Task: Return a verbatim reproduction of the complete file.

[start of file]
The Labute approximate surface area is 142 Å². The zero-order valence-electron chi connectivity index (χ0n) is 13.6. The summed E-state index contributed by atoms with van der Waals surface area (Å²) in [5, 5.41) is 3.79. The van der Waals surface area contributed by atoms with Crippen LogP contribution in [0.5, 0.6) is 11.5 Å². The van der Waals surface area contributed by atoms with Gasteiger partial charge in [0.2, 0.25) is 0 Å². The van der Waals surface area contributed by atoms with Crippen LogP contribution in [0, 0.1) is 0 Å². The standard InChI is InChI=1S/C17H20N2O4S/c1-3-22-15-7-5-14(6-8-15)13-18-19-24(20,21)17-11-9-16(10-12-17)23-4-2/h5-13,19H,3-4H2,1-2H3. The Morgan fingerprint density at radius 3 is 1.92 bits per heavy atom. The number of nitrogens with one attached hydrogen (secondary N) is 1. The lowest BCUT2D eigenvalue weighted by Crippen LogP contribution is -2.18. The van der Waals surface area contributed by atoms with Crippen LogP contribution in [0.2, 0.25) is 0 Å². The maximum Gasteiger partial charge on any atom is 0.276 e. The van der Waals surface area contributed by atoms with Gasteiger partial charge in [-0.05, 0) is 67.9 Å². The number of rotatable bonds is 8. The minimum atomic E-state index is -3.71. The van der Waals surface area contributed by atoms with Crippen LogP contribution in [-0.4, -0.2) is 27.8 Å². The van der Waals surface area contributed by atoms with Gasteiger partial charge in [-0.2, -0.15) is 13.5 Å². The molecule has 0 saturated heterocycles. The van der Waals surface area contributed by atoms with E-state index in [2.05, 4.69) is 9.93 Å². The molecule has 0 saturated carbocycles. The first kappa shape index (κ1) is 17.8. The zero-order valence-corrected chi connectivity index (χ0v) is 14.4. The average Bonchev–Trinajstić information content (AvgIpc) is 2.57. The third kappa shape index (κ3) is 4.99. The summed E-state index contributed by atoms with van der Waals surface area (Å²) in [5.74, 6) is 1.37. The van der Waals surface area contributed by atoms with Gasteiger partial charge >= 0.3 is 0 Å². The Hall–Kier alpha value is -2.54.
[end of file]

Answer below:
The Labute approximate surface area is 142 Å². The zero-order valence-electron chi connectivity index (χ0n) is 13.6. The summed E-state index contributed by atoms with van der Waals surface area (Å²) in [5, 5.41) is 3.79. The van der Waals surface area contributed by atoms with Crippen LogP contribution in [0.5, 0.6) is 11.5 Å². The van der Waals surface area contributed by atoms with Gasteiger partial charge in [0.2, 0.25) is 0 Å². The van der Waals surface area contributed by atoms with Crippen LogP contribution in [0, 0.1) is 0 Å². The standard InChI is InChI=1S/C17H20N2O4S/c1-3-22-15-7-5-14(6-8-15)13-18-19-24(20,21)17-11-9-16(10-12-17)23-4-2/h5-13,19H,3-4H2,1-2H3. The Morgan fingerprint density at radius 3 is 1.92 bits per heavy atom. The number of nitrogens with one attached hydrogen (secondary N) is 1. The lowest BCUT2D eigenvalue weighted by Crippen LogP contribution is -2.18. The van der Waals surface area contributed by atoms with Crippen LogP contribution in [0.2, 0.25) is 0 Å². The maximum Gasteiger partial charge on any atom is 0.276 e. The van der Waals surface area contributed by atoms with Gasteiger partial charge in [-0.05, 0) is 67.9 Å². The number of rotatable bonds is 8. The minimum atomic E-state index is -3.71. The van der Waals surface area contributed by atoms with Crippen LogP contribution in [-0.4, -0.2) is 27.8 Å². The van der Waals surface area contributed by atoms with Gasteiger partial charge in [-0.2, -0.15) is 13.5 Å². The molecule has 0 saturated heterocycles. The van der Waals surface area contributed by atoms with E-state index in [2.05, 4.69) is 9.93 Å². The molecule has 0 saturated carbocycles. The first kappa shape index (κ1) is 17.8. The zero-order valence-corrected chi connectivity index (χ0v) is 14.4. The average Bonchev–Trinajstić information content (AvgIpc) is 2.57. The third kappa shape index (κ3) is 4.99. The summed E-state index contributed by atoms with van der Waals surface area (Å²) in [5.74, 6) is 1.37. The van der Waals surface area contributed by atoms with Gasteiger partial charge >= 0.3 is 0 Å². The Hall–Kier alpha value is -2.54.